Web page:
Although there is no end of horror films about Nazi Germany, it’s rarer to find a contemporary horror film that probes the lingering effects of the Nazi mindset as restlessly as Goodnight Mommy. In part, that’s because Nazism tends to be relegated to a thing of the past, a repository of historical camp, rather than part of a wider national mindset that might have any continuity with the future. But it’s also because the actual imagery and iconography of Nazi Germany doesn’t immediately lend itself to a horror treatment – at least not in comparison to the actual implementation of that ideology throughout the late 1930s and the Second World War. While part of the horror of World War II cinema often stems from the sense that there is something unrepresentable about the Nazi Project – and the Final Solution specifically – precisely what makes the horror of early Nazi propaganda so striking is how absolutely available to representation it is, as well as the extent to which it encourages further representation and replication. For all the sublimity of a film like Triumph of the Will, the real condition of propaganda in Nazi Germany was more banal and more accessible, as every poster, pamphlet and rally offered up a series of ready-make, cookie-cutter visions of Aryan life that could be appropriated and adapted to virtually any specific context or community.
Released in 2014, Veronika Franz and Severin Fiala’s horror film Goodnight Mommy responds to this situation by presenting a horror film about Nazism set in the present – or, alternatively, a horror film about Nazism that is detached from Nazism itself as a historical moment and phenomenon. In that sense, it would perhaps make more sense to describe this as a horror film about the Aryan mindset more generally, made for a time when the rhetoric of German nationalism is peaking once again, were it not for the incidental yet emphatic traces of Nazism that percolate through the film as well. As a result, while the film is not exactly about Nazism, it is also unable to properly envisage a German nationalist impulse that is definitively post-Nazism – or pre-Nazism – as if to remind the audience how often cinematic treatments of Nazism – especially those dependent upon any kind of affect of horror – form part of a wider project of disavowing any continuity between contemporary German nationalism and the Nazi past. No European country has had to repress its twentieth-century history as emphatically and violently as Germany, often precisely by way of the highly orchestrated “exposures” and “interrogating” that history, with the result that is not enough for a film like Goodnight Mommy to either simply “undo” that repression through conventional horror tropes and scenarios.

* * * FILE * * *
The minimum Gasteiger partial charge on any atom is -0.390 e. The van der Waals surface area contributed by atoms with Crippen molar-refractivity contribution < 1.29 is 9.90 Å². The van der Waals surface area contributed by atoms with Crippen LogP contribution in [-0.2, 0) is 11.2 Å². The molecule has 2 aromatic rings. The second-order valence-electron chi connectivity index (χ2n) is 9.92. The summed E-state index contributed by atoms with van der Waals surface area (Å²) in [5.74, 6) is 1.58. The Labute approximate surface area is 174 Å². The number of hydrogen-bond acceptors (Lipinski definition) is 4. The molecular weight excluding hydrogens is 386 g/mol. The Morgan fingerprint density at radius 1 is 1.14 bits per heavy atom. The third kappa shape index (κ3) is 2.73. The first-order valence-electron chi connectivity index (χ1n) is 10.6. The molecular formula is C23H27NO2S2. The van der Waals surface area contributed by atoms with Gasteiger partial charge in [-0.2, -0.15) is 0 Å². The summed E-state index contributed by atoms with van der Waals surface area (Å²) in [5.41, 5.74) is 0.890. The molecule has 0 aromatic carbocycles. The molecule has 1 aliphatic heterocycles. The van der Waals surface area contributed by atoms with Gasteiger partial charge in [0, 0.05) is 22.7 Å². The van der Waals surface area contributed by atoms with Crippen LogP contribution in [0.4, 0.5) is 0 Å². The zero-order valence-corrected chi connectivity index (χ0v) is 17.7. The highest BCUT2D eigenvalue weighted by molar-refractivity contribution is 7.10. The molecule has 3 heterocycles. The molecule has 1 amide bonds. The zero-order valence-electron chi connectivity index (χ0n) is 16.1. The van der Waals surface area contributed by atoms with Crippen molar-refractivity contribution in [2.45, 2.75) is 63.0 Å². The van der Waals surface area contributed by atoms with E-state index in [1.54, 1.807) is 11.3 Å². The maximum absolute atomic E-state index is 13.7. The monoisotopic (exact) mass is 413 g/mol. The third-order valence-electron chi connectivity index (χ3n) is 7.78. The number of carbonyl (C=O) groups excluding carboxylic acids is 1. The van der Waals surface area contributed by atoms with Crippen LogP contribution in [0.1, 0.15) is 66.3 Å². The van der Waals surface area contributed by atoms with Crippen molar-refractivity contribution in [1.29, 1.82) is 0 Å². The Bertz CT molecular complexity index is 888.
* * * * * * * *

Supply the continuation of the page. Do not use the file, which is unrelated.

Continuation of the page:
Indeed, the project of figuring the Nazi past as continuous with the nationalist present is so foreclosed in contemporary Germany that Franz and Fiala have to effectively adopt a dissonant horror aesthetic, fusing two very different kinds of horror experience in quite a jarring and confronting way. For the first half, Goodnight Mommy plays as lush, languorous and highly atmospheric horror, as we’re introduced to Elias and Lucas (Elias and Lucas Schwarz), a pair of twins living in a bucolic corner of the Austrian countryside. Although they live in a stylised modernist house, and are clearly not too far from amenities – this isn’t isolationist horror – their life is pastoral, if eerily pastoral, as they spend their days playing in streams, woods and meadows. It’s only a matter of time, however, before their mother (Susanne Wuest), returns home from having facial surgery, her face swathed in bandages, and they start to gradually suspect that this may not actually be the woman who has spent the last twelve or so years raising them. As they start to observe her more and more closely, they also find themselves retreating further into the surrounding landscape, as well as into the darker and more obscure recesses of the house, effecting a kind of fusion of bucolic naturalism and neomodernist stylistics that frequently recalls Michael Haneke, and produces an overwhelming sense of melancholia, foreboding and dread.